Testosterone Boosters and Drug Tests: Will You Fail?

James Cunningham, BSc, CPT
Published by James Cunningham, BSc, CPT | Staff Writer & Senior Coach
Last updated: February 15, 2024
FACT CHECKED by Dr. Kristy Dayanan, BS, MD
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Testosterone concentration can vary depending on factors such as age, sex, time of day, and individual health conditions.

Certain studies have found that testosterone boosters could show in your urine and cause a failed drug test.

These reports have raised my concerns as a professional fitness trainer because taking a T booster helps my clients take their workouts to the next level.

I have conducted several surveys, analyses, and in-depth research to put these claims to the test and determine if using testosterone boosters will cause you to fail a drug test.

Quick Summary

  • A testosterone booster cannot make you fail a drug test because most MIPS can extract each ingredient and determine which you are using.
  • Testosterone boosters can be detected in urine tests, but most multi-ingredient pre-workout supplements (MIPS) can be analyzed to identify specific ingredients, reducing the risk of a false positive.
  • The National Institutes of Health (NIH) research reveals cocaine metabolites from coca tea are detectable in urine for over 20 hours, risking false positives in drug tests.
  • Personally, I believe it's crucial for athletes and fitness enthusiasts to be well-informed about the ingredients in testosterone boosters to avoid unintended consequences in drug testing.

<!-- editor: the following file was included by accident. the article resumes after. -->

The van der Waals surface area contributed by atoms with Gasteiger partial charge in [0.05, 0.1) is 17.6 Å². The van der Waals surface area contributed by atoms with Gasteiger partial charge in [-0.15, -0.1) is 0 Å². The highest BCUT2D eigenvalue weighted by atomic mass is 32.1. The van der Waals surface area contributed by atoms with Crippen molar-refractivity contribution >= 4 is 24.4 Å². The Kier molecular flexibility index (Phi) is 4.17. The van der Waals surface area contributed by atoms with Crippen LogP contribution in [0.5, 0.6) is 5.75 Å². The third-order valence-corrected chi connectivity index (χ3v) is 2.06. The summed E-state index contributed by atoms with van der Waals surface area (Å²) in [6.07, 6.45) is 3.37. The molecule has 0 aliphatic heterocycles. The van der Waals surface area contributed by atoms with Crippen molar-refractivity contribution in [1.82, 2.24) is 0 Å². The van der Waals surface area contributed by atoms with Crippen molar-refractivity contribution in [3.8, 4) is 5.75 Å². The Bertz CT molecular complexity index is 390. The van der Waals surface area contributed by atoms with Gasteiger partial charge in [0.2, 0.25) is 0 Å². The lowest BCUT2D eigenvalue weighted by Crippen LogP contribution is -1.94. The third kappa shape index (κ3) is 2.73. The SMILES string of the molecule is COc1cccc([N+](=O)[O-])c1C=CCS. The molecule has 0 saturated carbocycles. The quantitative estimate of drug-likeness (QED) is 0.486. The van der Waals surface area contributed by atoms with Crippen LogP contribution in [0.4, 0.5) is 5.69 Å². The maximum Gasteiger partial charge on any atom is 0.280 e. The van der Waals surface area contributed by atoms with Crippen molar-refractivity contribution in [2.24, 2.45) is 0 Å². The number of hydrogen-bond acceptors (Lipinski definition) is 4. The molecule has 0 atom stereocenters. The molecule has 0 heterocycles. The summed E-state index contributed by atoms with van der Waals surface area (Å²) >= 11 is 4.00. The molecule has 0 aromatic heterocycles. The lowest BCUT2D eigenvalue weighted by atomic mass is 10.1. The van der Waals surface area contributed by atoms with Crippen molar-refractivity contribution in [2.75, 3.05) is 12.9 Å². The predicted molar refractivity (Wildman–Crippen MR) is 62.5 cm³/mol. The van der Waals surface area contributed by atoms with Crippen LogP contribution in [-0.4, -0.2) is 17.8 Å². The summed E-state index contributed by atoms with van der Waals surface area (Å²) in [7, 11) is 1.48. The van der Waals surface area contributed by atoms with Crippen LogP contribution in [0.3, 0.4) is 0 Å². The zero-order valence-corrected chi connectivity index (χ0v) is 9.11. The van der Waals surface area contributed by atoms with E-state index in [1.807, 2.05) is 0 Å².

Will Testosterone Booster Show Up In Urine Tests?

medical person holding up a urine sample

Our team discovered through using this product that testosterone boosters can indeed be detected in urine tests, with the results varying based on the detection method and dosage.

Anabolic steroids can be detected in urine for days to weeks after the last dose, depending on the steroids taken.

Because some anabolic steroids are extensively metabolized, identification is based on a metabolite rather than the parent drug [1].

If steroids are taken orally, they can be detected in a urine test for up to 14 days.

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Because oral administration of T supplements results in rapid pharmacokinetics, urine samples must be collected within the first few hours after ingestion to obtain accurate results.

If steroids are injected, they can be detected for up to a month. The modern laboratory technology developed for detecting testosterone in urine samples appears more practical when administered intramuscularly [2].

Syringe and testosterone bottle

Through my practical knowledge, I've learned that external testosterone sources come in two forms: legal steroids and anabolic steroids, each with its own set of implications.

Legal steroids, popularly accepted as multi-ingredient pre-workout supplements (MIPS), are over-the-counter (OTC). It's a general term for legitimate supplements that are formulated to help improve workout performance in bodybuilding.

On the other hand, anabolic-androgenic steroids (AAS) are synthetic variants of the male sex hormone testosterone.

While doctors prescribe some anabolic steroids for specific medical conditions, the bulk of anabolic steroids are obtained illegally and without a prescription [3].

Bodybuilders and fitness enthusiasts use steroids to increase testosterone levels above the average to achieve their body goals faster.

How Do Supplements Cause Failed Drug Tests?

My investigation demonstrated that, similar to certain dietary supplements, performance-enhancing testosterone supplements can indeed lead to failed lab drug tests due to specific ingredients.

Certain ingredients and artificial substances in these supplements may cause a false positive reading when lab drug analysts examine a person's body fluids for the presence of drugs or illegal substances.

Potential Triggers To A False Positive Drug Test

organic ingredients